Effective 1 June, we have a new address: 34 Imperial Square, Cheltenham, Gloucestershire GL50 1QZ
Get in Touch Menu

Maximising empty rates relief

20 November 2012

The recent case of Makro Properties Limited and another v Nuneaton and Bedworth Borough Council provides businesses with an opportunity to save business rates by extending empty rates relief.

Commercial property qualifies for 100 per cent relief for the first three months, after falling empty (six months for industrial property) after which full business rates apply.  But if the property is re-occupied for six weeks or more before again falling empty, then another six-month exemption applies. There appears to be no limit as to how many times this can be done.

In the case, following the surrender of their lease, Makro stored a few pallets of archived documents for six months at the premises by arrangement with their landlord. When that licence expired, they applied for a further six month rate-free period. The council refused but Makro challenged and won on appeal.

Even though the stored documents occupied only 0.2 per cent of the warehouse’s floor space, the court ruled that this amounted to ‘actual occupation’ for the purposes of business rates. Therefore a new period of empty rates relief applied when that occupation ended.

The decision means that a landlord seeking to minimise the burden of rates on empty premises can let the property on a short-term basis of six weeks or more, then successfully trigger a fresh period of empty rates relief. Even if the main aim of the letting is to gain empty rates relief, it will be successful. Providing certain conditions can be met, the landlord will successfully be able to claim for empty rates relief when the occupation comes to an end. We are happy to advise further.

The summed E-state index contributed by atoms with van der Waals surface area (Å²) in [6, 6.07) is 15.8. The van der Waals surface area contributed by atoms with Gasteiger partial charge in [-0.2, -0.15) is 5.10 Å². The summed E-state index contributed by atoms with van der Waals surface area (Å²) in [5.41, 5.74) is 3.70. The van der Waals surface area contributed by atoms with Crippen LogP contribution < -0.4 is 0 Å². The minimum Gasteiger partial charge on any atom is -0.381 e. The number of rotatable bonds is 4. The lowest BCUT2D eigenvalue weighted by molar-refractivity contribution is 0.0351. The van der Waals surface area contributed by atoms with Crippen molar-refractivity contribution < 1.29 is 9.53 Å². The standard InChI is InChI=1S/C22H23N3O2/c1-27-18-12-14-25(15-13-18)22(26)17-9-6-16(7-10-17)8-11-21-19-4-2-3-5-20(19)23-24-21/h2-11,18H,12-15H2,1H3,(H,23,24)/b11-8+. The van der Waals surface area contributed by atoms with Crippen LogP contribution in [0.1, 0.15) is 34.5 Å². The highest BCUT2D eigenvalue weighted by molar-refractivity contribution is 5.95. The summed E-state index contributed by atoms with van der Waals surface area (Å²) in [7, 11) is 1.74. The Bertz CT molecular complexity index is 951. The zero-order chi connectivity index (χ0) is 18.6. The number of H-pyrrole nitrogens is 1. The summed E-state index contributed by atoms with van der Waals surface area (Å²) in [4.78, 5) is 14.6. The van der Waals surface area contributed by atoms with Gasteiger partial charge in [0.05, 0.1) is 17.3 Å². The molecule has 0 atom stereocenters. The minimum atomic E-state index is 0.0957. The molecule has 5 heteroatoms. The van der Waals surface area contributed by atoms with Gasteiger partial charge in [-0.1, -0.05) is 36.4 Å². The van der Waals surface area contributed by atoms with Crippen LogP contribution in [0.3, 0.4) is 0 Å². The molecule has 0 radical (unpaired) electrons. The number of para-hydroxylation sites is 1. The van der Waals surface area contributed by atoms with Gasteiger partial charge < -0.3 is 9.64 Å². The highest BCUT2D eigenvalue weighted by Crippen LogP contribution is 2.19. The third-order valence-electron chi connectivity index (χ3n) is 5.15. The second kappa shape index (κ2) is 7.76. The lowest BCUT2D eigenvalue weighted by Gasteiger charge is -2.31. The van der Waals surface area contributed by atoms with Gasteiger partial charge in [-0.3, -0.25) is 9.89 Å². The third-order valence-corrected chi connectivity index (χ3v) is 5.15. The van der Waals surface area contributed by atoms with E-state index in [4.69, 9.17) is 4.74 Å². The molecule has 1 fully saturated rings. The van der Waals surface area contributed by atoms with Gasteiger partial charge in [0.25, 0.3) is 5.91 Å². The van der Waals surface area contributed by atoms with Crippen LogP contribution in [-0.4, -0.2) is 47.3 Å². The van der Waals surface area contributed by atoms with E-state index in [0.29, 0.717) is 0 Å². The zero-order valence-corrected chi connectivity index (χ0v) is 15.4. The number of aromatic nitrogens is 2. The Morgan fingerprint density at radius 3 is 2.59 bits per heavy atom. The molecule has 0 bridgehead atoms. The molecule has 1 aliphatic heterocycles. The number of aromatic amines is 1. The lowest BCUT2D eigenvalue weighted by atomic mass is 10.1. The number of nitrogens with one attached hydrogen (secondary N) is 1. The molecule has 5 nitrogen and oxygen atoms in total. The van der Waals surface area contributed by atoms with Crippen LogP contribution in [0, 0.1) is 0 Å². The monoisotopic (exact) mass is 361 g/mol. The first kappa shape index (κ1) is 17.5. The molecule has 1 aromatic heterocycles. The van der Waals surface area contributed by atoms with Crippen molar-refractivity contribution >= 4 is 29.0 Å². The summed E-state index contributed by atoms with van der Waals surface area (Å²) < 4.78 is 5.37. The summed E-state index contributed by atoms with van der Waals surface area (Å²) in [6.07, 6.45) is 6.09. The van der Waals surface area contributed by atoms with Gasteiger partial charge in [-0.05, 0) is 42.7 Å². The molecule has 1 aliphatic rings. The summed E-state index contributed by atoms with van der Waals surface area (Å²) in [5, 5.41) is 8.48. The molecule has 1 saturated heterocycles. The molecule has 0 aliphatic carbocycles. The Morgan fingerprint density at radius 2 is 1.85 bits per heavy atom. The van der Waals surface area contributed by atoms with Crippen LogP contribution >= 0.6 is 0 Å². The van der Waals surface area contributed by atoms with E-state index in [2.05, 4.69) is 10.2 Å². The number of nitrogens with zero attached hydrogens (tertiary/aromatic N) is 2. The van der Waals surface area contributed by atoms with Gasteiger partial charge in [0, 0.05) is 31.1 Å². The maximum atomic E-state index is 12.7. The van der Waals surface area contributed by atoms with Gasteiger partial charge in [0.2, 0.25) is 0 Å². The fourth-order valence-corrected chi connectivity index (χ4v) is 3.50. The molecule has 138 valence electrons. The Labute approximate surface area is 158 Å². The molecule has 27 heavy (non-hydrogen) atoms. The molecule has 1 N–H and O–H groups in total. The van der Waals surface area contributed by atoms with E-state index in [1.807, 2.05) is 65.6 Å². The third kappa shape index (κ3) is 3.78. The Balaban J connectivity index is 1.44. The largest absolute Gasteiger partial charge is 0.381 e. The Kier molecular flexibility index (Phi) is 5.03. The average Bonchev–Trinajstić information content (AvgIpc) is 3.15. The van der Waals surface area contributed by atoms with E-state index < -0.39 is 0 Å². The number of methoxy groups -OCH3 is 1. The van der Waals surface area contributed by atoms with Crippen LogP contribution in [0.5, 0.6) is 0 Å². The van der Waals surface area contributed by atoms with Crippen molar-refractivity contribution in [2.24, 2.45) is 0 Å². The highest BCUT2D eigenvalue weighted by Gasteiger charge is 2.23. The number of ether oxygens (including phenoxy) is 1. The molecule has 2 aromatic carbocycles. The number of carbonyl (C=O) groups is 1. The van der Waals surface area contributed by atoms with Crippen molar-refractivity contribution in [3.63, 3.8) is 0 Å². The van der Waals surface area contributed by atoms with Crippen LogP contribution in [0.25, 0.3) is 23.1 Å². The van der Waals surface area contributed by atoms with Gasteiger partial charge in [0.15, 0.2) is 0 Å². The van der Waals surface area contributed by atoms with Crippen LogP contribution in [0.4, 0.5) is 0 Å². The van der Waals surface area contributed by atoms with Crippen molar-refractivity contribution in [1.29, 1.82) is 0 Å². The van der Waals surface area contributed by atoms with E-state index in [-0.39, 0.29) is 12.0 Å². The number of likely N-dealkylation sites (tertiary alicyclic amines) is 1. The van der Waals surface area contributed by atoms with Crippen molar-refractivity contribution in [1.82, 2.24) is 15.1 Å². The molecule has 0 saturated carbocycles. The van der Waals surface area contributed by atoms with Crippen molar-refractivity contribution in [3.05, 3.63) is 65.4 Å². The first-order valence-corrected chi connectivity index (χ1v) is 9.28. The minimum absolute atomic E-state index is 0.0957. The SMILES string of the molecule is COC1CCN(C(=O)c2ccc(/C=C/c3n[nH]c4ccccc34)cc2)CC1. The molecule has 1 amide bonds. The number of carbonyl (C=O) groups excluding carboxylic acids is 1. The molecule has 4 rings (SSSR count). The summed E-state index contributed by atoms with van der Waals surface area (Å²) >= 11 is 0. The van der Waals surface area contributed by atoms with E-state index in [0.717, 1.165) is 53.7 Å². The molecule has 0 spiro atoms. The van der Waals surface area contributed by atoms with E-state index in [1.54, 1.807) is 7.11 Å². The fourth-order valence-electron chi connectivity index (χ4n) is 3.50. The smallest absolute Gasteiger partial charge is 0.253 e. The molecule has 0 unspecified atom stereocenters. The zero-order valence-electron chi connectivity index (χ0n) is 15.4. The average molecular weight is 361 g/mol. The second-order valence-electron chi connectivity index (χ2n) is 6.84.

As always, if you need commercial and pragmatic legal advice, we’re here to help so please get in touch.

Contact us

Alasdair Garbutt LLB (Hons)
View profile
Alasdair Garbutt
Related services
Share this article
Resources to help

Related articles

The Charities Act 2022

Real estate

After key changes to the law were proposed in May 2021, the new act received Royal Assent on 24 February 2022, and was passed into law as the Charities Act…

Charlotte Brunsdon LLB, BA (Hons)
Associate, solicitor

Regulation changes to see rise in energy efficiency standards

Real estate

From 1 April 2023, the Minimum Energy Efficiency Standards (MEES) regulations are set to become even stricter for commercial properties. The regulations were introduced in 2015 to target the least…

Charlotte Brunsdon LLB, BA (Hons)
Associate, solicitor

Webinar: Spring commercial property law update

Litigation & dispute resolution

In this Spring update our experienced partners in commercial property and property litigation will share insight on several topics. The first is a look at development land and will include…

Contact us